Capitol Hill Just Congratulated YA Writer Elizabeth Acevedo For Her Accomplishments And Contributions To Latinidad
As the literary world becomes more inclusive, we are hearing from fresh voices who are sharing experiences that marginalized people have long endured but have never seen represented before. If this year’s Carnegie Medal winner is any indication, these voices are finally being celebrated by the literary world for the power they speak.
The 2019 Carnegie Medal has been awarded to Dominican-American slam poet Elizabeth Acevedo.
This is the first time in the prestigious award’s 83 years that a writer of color has been the honoree.
The UK’s Carnegie Medal is an esteemed award for works of children’s and young adult’s literature. It was founded in 1936 and named after Scottish-American businessman, Andrew Carnegie. Carnegie was responsible for founding over 2,800 libraries in the English-speaking world.
Acevedo was awarded the Carnegie Medal at the June 18, 2019 ceremony for her debut novel, “The Poet X.” The book utilizes Acevedo’s poetry skills as she tells the story of shy 15-year-old Xiomara. In the book, the young Dominicana joins a slam poetry club at her school. As a result, Xiomara gradually opens up to the world and shares her own powerful voice.
Chosen by a panel of a dozen of children’s librarians, Acevedo and her “Poet X” received high praise by judges.
Judges of this year’s awards called “The Poet X” “a searing, unflinching exploration of culture, family, and faith within a truly innovative verse structure.” They add that the book’s protagonist “comes to life on every page and shows the reader how girls and women can learn to inhabit, and love, their own skin.”
This is a sentiment echoed by the other accolades “The Poet X” has been awarded since its publication. At the 2019 Youth Media Awards, the book won the Michael Printz Award for best young adult literature. Additionally, “The Poet X” won the Pura Belpré award. This prize honors the Latina writer who best portrayed the Latinx experience for children in their work each year.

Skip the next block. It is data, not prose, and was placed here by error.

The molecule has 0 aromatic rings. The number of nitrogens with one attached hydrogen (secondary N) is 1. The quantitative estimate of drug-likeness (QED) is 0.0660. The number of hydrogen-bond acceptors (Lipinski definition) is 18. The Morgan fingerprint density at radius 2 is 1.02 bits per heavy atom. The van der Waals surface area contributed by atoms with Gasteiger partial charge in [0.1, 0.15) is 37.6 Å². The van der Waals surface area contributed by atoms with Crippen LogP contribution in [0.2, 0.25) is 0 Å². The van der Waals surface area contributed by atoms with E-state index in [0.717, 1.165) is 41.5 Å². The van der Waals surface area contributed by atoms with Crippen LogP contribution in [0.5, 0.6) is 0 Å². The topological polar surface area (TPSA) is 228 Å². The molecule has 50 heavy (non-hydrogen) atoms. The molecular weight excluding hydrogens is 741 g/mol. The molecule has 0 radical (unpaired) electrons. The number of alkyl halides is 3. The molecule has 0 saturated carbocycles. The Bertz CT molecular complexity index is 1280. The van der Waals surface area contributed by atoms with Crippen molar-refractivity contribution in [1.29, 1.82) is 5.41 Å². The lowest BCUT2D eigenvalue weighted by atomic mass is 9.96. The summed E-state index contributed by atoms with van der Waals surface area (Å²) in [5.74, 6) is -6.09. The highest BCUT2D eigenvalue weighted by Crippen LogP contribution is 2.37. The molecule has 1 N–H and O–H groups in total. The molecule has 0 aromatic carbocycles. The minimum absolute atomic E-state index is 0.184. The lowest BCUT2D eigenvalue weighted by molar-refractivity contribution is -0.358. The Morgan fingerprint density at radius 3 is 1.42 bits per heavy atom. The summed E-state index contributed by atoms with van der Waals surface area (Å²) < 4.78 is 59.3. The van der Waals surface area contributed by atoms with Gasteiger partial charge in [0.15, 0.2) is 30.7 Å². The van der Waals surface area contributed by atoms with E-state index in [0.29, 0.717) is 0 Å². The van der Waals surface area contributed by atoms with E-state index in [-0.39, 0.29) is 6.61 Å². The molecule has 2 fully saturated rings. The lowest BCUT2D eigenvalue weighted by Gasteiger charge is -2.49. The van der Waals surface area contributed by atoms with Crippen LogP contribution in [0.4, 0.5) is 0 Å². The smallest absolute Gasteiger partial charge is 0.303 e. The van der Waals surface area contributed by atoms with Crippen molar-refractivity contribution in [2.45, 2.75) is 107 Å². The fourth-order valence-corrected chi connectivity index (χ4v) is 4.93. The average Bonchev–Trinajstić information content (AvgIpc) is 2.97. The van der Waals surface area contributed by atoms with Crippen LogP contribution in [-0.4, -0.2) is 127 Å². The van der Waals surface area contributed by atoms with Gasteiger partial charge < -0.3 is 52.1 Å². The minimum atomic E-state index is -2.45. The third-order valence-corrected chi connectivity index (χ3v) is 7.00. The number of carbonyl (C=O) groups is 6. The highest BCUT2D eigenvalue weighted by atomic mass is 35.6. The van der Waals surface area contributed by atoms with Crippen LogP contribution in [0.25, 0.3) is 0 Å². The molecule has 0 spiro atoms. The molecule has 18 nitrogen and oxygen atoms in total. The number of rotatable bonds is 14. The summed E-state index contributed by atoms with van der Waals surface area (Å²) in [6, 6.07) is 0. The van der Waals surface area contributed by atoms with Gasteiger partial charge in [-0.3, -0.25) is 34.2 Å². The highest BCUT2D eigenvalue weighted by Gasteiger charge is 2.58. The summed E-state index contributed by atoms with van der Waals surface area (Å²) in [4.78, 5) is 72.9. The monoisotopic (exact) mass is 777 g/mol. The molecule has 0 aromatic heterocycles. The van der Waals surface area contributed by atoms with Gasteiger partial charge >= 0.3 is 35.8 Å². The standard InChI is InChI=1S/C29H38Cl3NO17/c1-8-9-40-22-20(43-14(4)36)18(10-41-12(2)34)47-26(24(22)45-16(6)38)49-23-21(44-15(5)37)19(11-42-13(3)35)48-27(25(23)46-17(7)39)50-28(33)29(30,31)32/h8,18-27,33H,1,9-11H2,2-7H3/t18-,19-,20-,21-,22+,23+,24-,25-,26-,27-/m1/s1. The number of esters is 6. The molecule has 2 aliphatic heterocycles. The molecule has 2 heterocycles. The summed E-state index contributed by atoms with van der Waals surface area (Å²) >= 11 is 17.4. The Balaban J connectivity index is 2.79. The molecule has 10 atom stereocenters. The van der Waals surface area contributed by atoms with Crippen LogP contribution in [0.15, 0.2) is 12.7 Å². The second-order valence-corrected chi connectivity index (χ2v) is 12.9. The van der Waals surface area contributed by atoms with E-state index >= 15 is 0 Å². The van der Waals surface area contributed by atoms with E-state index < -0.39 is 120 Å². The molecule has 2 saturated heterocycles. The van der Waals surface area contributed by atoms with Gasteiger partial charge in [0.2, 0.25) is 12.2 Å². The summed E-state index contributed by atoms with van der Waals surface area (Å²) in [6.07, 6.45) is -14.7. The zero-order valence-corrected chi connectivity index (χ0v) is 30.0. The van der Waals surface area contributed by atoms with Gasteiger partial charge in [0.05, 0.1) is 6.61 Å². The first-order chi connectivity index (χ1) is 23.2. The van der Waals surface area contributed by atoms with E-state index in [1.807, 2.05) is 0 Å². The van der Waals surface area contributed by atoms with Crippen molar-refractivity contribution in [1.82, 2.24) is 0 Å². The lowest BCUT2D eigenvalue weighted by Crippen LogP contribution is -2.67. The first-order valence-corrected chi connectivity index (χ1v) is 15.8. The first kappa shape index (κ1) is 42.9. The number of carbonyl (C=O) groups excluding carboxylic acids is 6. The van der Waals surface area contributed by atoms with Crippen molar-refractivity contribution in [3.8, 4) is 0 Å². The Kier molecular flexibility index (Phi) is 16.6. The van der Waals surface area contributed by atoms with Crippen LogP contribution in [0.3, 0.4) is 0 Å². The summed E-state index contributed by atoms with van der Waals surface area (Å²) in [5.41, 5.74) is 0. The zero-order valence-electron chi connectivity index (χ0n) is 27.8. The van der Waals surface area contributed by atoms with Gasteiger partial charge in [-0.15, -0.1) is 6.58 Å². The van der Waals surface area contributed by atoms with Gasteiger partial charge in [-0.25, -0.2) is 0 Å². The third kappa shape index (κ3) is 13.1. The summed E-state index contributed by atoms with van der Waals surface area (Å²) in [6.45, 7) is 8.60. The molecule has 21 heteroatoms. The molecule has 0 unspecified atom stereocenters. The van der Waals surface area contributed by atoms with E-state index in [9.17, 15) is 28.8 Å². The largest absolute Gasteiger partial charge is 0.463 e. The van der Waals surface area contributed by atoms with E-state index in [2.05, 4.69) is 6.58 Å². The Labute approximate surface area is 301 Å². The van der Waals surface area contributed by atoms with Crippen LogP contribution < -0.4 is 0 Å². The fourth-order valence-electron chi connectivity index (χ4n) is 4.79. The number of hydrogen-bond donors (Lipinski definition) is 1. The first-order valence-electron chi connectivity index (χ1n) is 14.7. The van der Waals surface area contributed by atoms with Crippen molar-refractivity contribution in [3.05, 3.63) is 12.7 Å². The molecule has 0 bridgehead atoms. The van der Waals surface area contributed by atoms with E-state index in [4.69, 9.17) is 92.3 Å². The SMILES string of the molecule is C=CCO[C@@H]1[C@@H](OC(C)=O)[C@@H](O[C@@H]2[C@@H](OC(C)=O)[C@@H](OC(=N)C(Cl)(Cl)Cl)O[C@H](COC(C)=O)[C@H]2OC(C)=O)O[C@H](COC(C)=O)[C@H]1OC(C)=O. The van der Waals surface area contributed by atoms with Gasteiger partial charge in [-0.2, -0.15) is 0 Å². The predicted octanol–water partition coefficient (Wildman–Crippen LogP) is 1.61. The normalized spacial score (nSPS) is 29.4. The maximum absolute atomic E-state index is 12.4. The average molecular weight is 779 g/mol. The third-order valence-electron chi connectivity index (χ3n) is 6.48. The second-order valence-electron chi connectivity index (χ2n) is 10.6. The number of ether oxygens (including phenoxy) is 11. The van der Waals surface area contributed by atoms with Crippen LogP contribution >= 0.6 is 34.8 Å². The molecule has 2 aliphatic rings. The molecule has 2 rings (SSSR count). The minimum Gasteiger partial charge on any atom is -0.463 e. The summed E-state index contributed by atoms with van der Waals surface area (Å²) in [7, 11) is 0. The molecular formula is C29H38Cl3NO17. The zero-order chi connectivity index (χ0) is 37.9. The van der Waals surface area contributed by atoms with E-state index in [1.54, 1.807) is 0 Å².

It’s that concept in particular that encouraged Avecedo to write “The Poet X.”
Before she was a writer, Avecedo was an 8th-grade school teacher in Maryland. It was while teaching that one of her students gave her the desire to write. The student kept rejecting the books Avecedo suggested she read. According to the writer, the girl said she couldn’t read any of them because “none of these books are about us.”
Consequently, this drove Avecedo to write a story that reflects the sights, sounds, and people of her neighborhood. In doing so, she succeeds in creating a book that gives a voice to “all the little sisters yearning to see themselves” — just as she hoped in the book’s dedication. Undoubtedly, it is this sort of literature — the kind that validates depreciated identities — that we need to see so much more of.
Once news of Avecedo’s win reached the Internet, Twitter came alive with congratulations for the Dominicana.
This Twitter user pointed out that seeing Avecedo win inspires a huge sense of pride for the Dominican Republic and the Latinidad. Since we all win when one of us wins, it almost feels as if a prima or amiga is being honored.
Avecedo was even congratulated on Capital Hill for her history-making win.
New York Representative Adriano Espaillat applauded the writer for her win as well as for her role as a teacher. As Rep. Espaillat explained, Avecedo saw a need for diversity in her school’s English curriculum and she created the change herself. The world would be a more beautiful place if more of us also created the change we need.
Some well-wishers simply expressed how much they love Avecedo’s literary voice.
This Twitter user joked that Avecedo is such a good writer, that she’d even listen to her read appliance manuals. Between “The Poet X” and her second novel, “The Fire On High,” we’re total fans of Avecedo so we can relate.
This win will forever be a part of history and — as such — so will this Dominicana’s voice. Here’s to Avecedo’s victory, breaking barriers and making the world into what we need it to be.